U.S. Particle Accelerator School

Radiation Physics, Regulation, and Management course

Sponsoring University:

UC Santa Cruz


Radiation Physics, Regulation, and Management


J. Donald Cossairt, Fermilab and Vaclav Vylet, TJNAF

Purpose and Audience
The purpose of this course is to instruct students in the radiation physics of accelerators, the regulatory framework in which the associated hazards must be controlled, and the elements of management needed to provide a climate for successful programmatic implementation. The intended audience for this course includes accelerator physicists, engineers, and radiation protection professionals who desire to improve their knowledge of accelerator radiation physics. Please note: The American Academy of Health Physics will award 32 continuing education credits to student who complete this course.

Undergraduate physics at the junior level and at least first-year undergraduate calculus or an equivalent applied mathematics course.

It is the responsibility of the student to ensure that he or she meets the course prerequisites or has equivalent experience.

The intent of this course is provide the students with a working familiarity with and an improved degree of intuition for the radiation physics phenomena present at particle accelerators of all types and energies and the methods available to mitigate them within a regulatory and programmatic context.

Instructional Method
The course consists of a series of lectures and problem discussions primarily based upon the contents of a publication of one of the instructors that serves as a textbook. Associated with the major topics presented, homework problems will be assigned to be completed outside of scheduled class sessions. Evening help sessions will be provided with the instructors available for assistance. The solutions to the problems will be discussed the following day in class.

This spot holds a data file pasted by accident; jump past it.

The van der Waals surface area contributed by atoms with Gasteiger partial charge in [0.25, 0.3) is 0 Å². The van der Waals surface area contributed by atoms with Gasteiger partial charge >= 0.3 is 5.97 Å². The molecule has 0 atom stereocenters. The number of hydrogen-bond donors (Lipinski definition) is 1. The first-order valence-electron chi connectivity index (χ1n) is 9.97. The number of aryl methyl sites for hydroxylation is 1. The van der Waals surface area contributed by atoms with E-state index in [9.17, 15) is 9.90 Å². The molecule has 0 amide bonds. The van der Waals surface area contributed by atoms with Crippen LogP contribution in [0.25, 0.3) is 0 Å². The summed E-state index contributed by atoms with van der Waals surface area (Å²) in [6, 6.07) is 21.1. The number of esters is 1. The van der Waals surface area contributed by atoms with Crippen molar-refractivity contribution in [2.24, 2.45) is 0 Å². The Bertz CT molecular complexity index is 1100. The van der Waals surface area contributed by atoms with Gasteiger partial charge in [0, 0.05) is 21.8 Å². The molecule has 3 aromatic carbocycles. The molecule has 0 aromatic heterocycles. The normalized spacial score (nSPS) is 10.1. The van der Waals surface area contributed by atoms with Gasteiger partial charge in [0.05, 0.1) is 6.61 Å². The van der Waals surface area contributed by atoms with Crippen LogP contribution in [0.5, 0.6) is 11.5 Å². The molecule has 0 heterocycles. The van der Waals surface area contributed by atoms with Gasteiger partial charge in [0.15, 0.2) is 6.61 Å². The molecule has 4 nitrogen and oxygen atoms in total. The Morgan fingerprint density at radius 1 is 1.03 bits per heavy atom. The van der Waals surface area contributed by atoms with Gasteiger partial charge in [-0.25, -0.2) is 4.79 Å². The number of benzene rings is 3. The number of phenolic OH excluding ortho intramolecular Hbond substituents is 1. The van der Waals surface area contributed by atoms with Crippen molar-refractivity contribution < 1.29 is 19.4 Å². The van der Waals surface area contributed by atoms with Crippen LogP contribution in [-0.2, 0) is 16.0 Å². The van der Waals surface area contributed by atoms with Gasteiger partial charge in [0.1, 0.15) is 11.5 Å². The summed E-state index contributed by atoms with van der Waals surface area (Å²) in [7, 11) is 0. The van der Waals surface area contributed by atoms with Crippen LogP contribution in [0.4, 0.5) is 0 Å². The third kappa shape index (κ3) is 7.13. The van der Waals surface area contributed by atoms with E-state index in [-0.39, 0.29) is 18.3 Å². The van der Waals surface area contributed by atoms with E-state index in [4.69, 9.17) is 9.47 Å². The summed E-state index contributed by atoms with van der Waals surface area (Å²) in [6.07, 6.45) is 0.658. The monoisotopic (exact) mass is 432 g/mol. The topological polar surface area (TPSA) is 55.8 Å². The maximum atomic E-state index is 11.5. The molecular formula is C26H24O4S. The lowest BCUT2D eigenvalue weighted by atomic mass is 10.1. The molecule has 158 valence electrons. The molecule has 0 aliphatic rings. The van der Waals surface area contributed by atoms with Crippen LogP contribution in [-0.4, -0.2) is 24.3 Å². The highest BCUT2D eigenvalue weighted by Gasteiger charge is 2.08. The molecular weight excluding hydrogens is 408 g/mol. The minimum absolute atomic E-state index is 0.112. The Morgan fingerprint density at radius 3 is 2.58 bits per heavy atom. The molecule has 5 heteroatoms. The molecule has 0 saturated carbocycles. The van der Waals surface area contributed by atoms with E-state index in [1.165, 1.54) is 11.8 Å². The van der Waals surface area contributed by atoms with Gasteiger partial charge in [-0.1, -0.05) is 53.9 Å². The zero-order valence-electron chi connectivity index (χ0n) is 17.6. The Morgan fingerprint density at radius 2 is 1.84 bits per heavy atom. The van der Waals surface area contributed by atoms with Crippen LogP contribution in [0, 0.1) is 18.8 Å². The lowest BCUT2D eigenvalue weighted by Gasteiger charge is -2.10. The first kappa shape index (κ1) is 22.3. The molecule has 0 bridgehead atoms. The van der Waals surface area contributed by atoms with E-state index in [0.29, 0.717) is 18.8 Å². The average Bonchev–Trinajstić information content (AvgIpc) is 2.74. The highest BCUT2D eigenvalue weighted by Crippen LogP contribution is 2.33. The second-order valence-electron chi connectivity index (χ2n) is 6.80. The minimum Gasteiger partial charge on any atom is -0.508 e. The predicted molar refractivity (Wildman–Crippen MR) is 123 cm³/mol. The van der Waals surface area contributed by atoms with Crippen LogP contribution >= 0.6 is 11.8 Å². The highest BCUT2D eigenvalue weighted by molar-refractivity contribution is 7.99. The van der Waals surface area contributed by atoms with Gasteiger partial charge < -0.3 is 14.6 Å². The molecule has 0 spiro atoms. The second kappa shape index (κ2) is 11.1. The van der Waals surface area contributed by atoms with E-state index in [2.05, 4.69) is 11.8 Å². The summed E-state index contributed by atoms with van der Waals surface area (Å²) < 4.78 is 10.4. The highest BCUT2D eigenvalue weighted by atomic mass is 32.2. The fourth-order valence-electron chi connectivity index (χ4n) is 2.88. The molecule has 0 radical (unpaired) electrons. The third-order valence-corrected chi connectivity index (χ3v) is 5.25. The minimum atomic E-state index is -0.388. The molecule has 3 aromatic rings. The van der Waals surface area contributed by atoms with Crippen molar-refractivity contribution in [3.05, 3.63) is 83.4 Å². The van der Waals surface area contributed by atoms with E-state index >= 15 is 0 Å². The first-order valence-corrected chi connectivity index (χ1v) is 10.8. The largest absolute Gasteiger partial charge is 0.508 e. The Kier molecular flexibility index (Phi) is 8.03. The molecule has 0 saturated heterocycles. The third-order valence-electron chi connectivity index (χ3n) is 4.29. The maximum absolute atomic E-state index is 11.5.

Course Content
The composition of accelerator radiation fields for electron, proton, and ion accelerators at all energies will be reviewed. Building upon this, the methods of designing radiation shielding at accelerators will be presented in a broad overview, not inclusive of the specific details of a particular Monte Carlo code system. Special attention will be devoted to low-energy neutron phenomena that are found at nearly all accelerators. The production of induced radioactivity in both accelerator components and environmental media will be covered. A discussion of radiation detection instrumentation found to be particularly useful in understanding accelerator radiation fields will be included. Finally, a synopsis of the elements of a successful accelerator radiation protection program will be given.

Reading Requirements
(to be provided by the USPAS) "Radiation Physics for Personnel and Environmental Protection", Fermilab Report TM-1834 (2007) by J. Donald Cossairt.

Credit Requirements
Students will be evaluated on the basis of homework assignments (60% of final grade) and a written examination (40% of final grade).

IU/USPAS course number P671